Kelly Gallivan age 68, remembers seeing the Amazon box addressed to her husband sitting outside her house in Massachusetts. She brought it inside, opened it and unwrapped to find some cool tech stuff..  A plastic fan which plugs into computer's USB port and the phone charger that doubles as an electric hand warmer.

"What did you order this for?" she remembers asking her 70-year-old husband Mike Gallivan but actually he hadn't ordered them. It was easy for the couple to forget about the puzzling package until many others started arriving.


More than 50 free packages have been sent to the house, all addressed to Mike Gallivan, none containing the sender's name or invoices or receipts. The gadgets have started piling in a corner of their house: Phone chargers, USB cords, an outdoor TV plastic cover, a computer vacuum cleaner, a humidifier powered by a USB, a Bluetooth speaker, tent lamps, high-intensity flashlights, a rechargeable dog collar


Gallivans, who are both retired intensive-care nurses, aren't the first to receive these types of packages. Anonymous boxes labelled as Amazon packages have been arriving to several Canadian university student unions. Their contents - everything from iPod cases to sex toys - are baffling, said Shawn Wiskar, vice president of student affairs at the University of Regina Students Union. He told the CBC that his staff has had to go door to door and inconspicuously ask students if they'd ordered the items.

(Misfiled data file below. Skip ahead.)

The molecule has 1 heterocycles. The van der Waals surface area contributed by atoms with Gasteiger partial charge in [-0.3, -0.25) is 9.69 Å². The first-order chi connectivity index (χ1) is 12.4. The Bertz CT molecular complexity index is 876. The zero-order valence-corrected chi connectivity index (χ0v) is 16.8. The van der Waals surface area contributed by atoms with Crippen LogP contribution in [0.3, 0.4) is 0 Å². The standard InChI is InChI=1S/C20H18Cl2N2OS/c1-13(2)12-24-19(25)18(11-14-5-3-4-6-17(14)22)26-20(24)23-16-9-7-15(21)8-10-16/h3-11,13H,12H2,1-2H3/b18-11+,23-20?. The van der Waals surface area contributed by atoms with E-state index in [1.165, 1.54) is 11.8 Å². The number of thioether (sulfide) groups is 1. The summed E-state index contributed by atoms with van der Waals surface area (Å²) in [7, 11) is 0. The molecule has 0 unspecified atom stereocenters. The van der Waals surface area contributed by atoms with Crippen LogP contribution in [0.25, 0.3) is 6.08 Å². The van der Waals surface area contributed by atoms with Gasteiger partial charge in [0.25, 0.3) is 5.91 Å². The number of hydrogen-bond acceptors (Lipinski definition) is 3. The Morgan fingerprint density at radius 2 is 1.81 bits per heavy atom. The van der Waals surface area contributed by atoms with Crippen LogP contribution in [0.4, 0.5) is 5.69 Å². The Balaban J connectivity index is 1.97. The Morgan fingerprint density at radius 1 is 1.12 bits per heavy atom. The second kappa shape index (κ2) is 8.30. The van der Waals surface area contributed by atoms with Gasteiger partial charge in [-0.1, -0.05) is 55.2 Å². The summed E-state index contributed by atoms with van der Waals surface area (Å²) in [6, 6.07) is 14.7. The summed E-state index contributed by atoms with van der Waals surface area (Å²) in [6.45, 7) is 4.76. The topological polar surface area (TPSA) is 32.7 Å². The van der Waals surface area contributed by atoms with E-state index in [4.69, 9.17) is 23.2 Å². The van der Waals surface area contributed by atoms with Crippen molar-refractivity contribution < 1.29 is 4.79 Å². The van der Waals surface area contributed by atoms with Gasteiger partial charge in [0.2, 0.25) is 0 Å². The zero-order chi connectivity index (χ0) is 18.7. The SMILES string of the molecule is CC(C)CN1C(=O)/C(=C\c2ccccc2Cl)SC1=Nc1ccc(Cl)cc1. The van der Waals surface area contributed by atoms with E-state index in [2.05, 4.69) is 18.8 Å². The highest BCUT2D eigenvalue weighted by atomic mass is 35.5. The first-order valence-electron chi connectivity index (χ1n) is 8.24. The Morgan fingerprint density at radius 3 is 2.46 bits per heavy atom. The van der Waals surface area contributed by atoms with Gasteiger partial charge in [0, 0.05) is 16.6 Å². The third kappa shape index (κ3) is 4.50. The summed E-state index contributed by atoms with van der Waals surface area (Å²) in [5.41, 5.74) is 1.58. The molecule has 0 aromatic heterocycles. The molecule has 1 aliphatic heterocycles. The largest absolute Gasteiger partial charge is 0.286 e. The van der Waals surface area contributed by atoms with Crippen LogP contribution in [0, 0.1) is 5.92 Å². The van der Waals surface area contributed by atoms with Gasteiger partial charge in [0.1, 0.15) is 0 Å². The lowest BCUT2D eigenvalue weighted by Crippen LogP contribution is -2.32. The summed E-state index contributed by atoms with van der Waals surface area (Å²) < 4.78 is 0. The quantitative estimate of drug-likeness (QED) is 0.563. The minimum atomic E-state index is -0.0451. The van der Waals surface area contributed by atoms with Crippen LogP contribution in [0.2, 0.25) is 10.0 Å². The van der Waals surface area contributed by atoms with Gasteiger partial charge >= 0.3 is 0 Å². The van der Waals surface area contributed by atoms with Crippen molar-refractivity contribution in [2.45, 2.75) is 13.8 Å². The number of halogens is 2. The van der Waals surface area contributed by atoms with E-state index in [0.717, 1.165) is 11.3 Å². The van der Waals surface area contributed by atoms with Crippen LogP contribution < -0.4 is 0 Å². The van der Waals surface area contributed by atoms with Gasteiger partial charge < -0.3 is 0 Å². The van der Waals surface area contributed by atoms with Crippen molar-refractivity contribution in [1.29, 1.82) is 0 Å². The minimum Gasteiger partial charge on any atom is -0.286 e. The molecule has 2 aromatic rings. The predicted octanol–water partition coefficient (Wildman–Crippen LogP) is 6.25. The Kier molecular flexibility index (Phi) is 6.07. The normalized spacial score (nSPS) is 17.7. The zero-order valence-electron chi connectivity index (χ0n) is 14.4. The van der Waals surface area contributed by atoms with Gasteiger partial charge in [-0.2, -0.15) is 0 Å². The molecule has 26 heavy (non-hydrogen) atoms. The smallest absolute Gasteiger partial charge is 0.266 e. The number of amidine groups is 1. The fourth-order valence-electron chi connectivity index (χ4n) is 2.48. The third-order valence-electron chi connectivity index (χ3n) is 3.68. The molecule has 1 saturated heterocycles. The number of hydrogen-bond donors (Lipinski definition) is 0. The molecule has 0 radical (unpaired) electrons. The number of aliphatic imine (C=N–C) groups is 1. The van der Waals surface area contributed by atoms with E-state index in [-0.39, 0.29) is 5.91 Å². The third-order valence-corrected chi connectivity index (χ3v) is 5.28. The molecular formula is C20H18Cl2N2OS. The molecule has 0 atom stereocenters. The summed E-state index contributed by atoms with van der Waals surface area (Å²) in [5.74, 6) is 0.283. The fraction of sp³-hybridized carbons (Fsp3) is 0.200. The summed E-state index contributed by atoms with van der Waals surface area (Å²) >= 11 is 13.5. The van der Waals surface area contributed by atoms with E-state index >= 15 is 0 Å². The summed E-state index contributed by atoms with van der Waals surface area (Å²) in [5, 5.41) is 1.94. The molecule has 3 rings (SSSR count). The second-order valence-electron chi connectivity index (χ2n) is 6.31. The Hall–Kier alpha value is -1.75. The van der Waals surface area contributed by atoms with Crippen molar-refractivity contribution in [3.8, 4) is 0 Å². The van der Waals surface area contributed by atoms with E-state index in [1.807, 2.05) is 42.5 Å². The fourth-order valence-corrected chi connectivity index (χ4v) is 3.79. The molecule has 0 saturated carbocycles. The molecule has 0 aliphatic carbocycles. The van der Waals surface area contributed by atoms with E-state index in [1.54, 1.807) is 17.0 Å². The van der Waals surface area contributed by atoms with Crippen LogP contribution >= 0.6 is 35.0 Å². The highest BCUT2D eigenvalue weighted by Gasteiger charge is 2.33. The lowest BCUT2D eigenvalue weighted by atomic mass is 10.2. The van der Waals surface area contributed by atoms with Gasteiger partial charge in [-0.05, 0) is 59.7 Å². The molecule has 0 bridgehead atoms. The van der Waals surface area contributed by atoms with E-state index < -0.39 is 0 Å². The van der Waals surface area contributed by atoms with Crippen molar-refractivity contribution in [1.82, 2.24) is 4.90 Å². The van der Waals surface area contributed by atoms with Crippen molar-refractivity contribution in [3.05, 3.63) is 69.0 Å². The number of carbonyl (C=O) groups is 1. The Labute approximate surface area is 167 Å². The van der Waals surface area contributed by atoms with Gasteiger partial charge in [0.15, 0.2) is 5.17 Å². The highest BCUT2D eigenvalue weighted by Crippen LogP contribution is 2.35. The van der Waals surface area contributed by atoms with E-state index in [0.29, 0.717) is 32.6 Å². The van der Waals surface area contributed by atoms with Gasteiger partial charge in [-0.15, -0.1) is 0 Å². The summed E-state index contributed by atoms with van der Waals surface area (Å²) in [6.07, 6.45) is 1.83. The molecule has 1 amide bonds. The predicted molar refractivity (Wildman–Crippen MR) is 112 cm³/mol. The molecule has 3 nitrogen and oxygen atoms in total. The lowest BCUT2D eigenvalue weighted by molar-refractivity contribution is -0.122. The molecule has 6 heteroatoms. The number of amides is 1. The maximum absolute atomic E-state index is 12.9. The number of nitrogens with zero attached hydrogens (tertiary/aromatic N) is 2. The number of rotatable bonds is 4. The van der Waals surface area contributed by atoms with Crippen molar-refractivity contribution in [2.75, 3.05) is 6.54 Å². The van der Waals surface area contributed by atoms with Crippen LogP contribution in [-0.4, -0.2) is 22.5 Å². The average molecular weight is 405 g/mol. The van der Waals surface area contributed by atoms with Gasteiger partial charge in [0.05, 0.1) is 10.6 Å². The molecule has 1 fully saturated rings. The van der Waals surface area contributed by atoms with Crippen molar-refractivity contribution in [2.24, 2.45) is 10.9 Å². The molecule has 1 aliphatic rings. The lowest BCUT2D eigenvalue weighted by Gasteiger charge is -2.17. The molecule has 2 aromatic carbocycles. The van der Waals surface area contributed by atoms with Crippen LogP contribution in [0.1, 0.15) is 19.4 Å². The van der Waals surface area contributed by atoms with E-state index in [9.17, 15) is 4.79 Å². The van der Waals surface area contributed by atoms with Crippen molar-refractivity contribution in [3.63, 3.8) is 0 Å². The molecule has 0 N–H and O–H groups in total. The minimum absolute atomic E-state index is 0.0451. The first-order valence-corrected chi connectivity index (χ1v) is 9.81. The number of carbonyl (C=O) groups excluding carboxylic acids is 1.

Gallivans said they contacted Amazon and told them whatever they could about the packages: That they were delivered by someone in a white van and that their return address appeared to be an Amazon warehouse in Lexington, Kentucky. A representative was able to derive from a package's bar code that the items were being paid for with a gift card. The Gallivans were told Amazon would investigate but have yet to hear back.< Two experts who previously worked for Amazon told Murphy that a mystery seller was likely trying to boost the visibility of their product online by creating a false email account, which would then be used to create an Amazon account. Then the seller would buy the product with a gift card and send it to someone random, like the Gallivans, Murphy reported. Once the item is shipped, the seller - now considered a "verified buyer"- can then write a positive review of the product with the false email account. Amazon typically showcases top-rated products. More good reviews makes it look like you're doing better business, so the higher up your name on the list goes. Gallivans aren't sure how much longer they'll keep receiving the packages. Some items have been well-received Mike Gallivan said he plans to use the high-intensity flashlight and a pair of Bluetooth headphones. Other gadgets, like a "little gizmo you put around your cellphone that lights up the area when you want to take your selfie will be donated


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